Burundian President Pierre Nkurunziza, 1964—2020


Burundian President Pierre Nkurunziza, 1964—2020

Burundi is Africa’s Syria and Venezuela, a developing nation that dared to defy US dictates under Nkurunziza’s leadership.

“His legacy is his effort to reconcile Burundi’s Hutu and Tutsi classes and end the deep-seated, centuries-old hatred between them.”

Burundian President Pierre Nkurunziza, died suddenly on June 8th, reportedly of a heart attack. The new president, Évariste Ndayishimiye , who had been elected on May 20th, was sworn in ten days later, two months earlier than planned, in accordance with a decision by Burundi’s judiciary.

Burundi is a tiny East African nation bordering Rwanda to the north, Democratic Republic of Congo to the east, and Tanzania to the west and south. It is Africa’s Syria and Venezuela, a developing nation that dared to raise an independent head, contracted with a Russian firm to mine its nickel reserves, then survived the ensuing Western propaganda and covert operations. Russia and China came to Burundi’s aid by vetoing UN Security Council resolutions to censure it, which would have laid ground for a military intervention of one sort or another. Samantha Power, the USA’s violent, know-it-all Ambassador to the UN from 2013 to 2017, was as furious as she was when Russia and China vetoed resolutions to censure Syria.

Burundi is on the western edge of China’s One-Belt, One-Road Initiative in Africa. Venezuelan President Nicolas Maduro was quick to send his condolences to Burundians upon Nkurunziza’s death, writing, “We express our condolences to the people of the Republic of Burundi for the regrettable and unexpected physical departure of its president, Pierre Nkurunziza. My respect and solidarity with our brothers and sisters of Mother Africa at such a difficult time. Embrazos!”

I spoke to Edgar Muvunyi Tabaro, the author of an eloquent tribute first published in The  Observer , a Ugandan outlet.

Ann Garrison: Edgar, your essay “Fare Thee Well, President Nkurunziza” is complex, nuanced, and historical, and I recommend it to anyone seeking to further understand the African Great Lakes Region. Could you summarize what you most hoped to make people understand about President Pierre Nkurunziza, what you hope his legacy will be?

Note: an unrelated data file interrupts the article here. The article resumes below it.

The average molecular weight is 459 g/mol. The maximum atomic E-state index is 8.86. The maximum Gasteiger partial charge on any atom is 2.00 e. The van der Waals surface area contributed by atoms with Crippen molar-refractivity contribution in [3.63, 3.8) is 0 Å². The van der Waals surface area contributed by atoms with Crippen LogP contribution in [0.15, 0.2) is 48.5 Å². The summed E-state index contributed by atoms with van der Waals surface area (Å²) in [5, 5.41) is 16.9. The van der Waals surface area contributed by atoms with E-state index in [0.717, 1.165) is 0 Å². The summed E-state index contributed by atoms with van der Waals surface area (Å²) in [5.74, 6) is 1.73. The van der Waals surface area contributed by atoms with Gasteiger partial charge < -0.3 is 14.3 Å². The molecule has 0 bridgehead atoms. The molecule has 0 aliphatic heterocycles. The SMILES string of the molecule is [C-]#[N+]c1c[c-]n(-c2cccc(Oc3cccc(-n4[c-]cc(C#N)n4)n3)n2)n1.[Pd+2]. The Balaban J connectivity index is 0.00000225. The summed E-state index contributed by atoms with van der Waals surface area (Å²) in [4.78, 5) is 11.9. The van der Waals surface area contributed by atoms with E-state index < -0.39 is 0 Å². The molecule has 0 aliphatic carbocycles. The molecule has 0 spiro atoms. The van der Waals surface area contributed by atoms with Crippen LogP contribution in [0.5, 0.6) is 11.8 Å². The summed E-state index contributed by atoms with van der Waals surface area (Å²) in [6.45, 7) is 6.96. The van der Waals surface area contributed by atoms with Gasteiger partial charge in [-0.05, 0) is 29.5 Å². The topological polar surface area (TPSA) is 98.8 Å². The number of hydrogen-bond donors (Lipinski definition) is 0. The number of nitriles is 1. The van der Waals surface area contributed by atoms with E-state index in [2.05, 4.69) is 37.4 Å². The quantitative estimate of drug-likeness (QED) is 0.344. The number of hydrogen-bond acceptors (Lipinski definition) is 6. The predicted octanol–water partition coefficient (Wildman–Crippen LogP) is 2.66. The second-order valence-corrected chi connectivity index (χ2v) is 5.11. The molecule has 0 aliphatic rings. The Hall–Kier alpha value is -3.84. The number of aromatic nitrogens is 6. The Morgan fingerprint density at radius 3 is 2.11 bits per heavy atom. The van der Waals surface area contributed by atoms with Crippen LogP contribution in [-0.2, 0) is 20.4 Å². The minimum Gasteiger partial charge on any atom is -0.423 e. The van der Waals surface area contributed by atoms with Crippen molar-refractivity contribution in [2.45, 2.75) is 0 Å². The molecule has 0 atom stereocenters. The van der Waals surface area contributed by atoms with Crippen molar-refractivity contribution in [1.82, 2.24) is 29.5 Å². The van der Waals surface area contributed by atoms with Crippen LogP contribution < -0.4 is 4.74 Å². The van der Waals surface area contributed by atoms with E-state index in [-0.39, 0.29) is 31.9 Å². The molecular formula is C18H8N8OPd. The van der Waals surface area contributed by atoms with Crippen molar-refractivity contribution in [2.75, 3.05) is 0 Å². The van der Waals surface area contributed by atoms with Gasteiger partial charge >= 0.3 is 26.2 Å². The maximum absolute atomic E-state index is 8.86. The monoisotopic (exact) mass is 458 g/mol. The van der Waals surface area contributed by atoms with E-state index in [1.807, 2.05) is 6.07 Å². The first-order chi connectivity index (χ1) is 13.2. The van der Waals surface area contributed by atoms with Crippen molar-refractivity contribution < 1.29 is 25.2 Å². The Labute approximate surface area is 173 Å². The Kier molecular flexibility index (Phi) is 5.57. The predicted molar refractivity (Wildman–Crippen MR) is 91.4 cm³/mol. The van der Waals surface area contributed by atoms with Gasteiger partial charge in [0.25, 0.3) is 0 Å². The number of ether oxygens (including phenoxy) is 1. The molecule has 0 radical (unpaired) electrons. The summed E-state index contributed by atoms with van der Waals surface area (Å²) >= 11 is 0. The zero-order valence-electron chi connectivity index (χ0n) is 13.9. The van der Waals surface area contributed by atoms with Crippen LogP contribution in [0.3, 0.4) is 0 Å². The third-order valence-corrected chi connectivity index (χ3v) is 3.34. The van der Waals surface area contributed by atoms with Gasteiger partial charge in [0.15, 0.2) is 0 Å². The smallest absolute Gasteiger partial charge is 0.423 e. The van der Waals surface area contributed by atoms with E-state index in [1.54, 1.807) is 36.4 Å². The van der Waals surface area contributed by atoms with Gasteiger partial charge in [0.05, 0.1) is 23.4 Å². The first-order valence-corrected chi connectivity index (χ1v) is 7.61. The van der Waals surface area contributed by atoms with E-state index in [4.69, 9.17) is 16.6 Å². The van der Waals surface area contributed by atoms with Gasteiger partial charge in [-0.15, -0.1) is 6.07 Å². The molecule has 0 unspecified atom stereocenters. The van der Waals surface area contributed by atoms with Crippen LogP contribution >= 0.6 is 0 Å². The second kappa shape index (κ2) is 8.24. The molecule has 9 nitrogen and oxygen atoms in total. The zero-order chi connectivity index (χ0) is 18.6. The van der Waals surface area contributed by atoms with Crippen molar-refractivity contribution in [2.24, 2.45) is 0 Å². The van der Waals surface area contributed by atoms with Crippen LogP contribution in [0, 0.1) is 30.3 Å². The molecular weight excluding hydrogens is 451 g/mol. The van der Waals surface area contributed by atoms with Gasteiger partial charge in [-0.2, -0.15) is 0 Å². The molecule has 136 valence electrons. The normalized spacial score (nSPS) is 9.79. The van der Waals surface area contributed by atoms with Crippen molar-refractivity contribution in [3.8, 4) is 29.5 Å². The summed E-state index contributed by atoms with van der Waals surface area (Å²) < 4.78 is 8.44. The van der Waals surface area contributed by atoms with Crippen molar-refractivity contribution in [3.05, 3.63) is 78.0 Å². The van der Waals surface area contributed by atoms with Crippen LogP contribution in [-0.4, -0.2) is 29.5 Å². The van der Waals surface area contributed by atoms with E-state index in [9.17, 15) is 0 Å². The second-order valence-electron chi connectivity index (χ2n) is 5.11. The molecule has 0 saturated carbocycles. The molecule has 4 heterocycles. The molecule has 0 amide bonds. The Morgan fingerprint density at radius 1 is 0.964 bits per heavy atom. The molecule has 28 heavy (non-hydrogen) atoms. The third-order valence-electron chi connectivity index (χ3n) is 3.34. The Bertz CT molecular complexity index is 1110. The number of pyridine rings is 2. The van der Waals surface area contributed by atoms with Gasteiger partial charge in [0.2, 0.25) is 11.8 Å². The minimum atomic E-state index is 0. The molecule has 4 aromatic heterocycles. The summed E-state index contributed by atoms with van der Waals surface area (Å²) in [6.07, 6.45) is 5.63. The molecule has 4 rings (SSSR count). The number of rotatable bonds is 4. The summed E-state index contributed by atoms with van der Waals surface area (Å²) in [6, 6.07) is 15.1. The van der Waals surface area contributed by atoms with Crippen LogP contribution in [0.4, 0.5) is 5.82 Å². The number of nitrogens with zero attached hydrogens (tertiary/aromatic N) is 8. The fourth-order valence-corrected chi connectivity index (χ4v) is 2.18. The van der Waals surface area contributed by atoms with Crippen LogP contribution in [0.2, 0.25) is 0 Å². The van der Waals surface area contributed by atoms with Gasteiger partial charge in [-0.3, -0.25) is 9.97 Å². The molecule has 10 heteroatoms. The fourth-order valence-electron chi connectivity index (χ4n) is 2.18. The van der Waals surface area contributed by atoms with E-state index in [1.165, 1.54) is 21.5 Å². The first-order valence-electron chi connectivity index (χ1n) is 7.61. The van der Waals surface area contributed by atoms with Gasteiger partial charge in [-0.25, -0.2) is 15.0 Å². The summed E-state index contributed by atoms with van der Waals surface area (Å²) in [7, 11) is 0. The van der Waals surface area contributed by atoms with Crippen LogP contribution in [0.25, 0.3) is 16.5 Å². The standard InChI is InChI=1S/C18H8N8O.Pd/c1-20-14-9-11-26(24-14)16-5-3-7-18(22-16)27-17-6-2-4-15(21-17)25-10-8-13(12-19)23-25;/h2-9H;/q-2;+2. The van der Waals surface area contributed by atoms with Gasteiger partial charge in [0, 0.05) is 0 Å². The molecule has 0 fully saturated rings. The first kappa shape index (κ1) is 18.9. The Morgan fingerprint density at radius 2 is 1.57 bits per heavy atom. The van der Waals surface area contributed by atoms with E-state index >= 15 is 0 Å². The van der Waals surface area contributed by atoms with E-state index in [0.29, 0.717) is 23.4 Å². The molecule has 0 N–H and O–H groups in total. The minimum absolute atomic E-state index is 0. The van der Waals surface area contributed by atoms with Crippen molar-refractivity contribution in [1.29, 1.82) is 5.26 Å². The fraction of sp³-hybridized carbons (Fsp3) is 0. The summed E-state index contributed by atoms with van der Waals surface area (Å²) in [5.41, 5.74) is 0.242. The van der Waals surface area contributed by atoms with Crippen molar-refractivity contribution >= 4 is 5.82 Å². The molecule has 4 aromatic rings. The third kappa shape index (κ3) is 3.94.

Edgar Muvunyi Tabaro: President Nkurunziza taught at Burundi University and the military academy. His mother was a Tutsi nurse and his father a Hutu governor. The Hutu and Tutsi identities transfer patrilineally, from father to children, so he was a Hutu, but nevertheless born to an elite class. Despite privilege, he conducted his presidency in humble simplicity. He was very much in touch with the Hutu peasant majority, very accessible to them. His legacy is his effort to reconcile Burundi’s Hutu and Tutsi classes and end the deep-seated, centuries-old hatred between them. 

He also kept his promise to step down and hand power over to a successor chosen by the people in a democratic election. Word had it that he wanted his party’s 2020 nomination to go to the president of the national assembly, the lower chamber of Burundi’s legislature, but the party’s executive committee preferred General Évariste Ndayishimiye, and he accepted that.

AG: You wrote about the assassination of Louis Rwagasore, a Tutsi prince who married a Hutu and joined a prominent Hutu politician to forge a movement that would move Burundi beyond polarization of the Hutu and Tutsi classes. Tutsi supremacists assassinated Rwagasore just before he was to become prime minister, then assassinated two Hutu prime ministers elected to follow him. The tyrant who then came to power committed genocide against 300,000 Hutu people. Can you explain what was so extraordinary about the way that President Nkurunziza engaged with this history?

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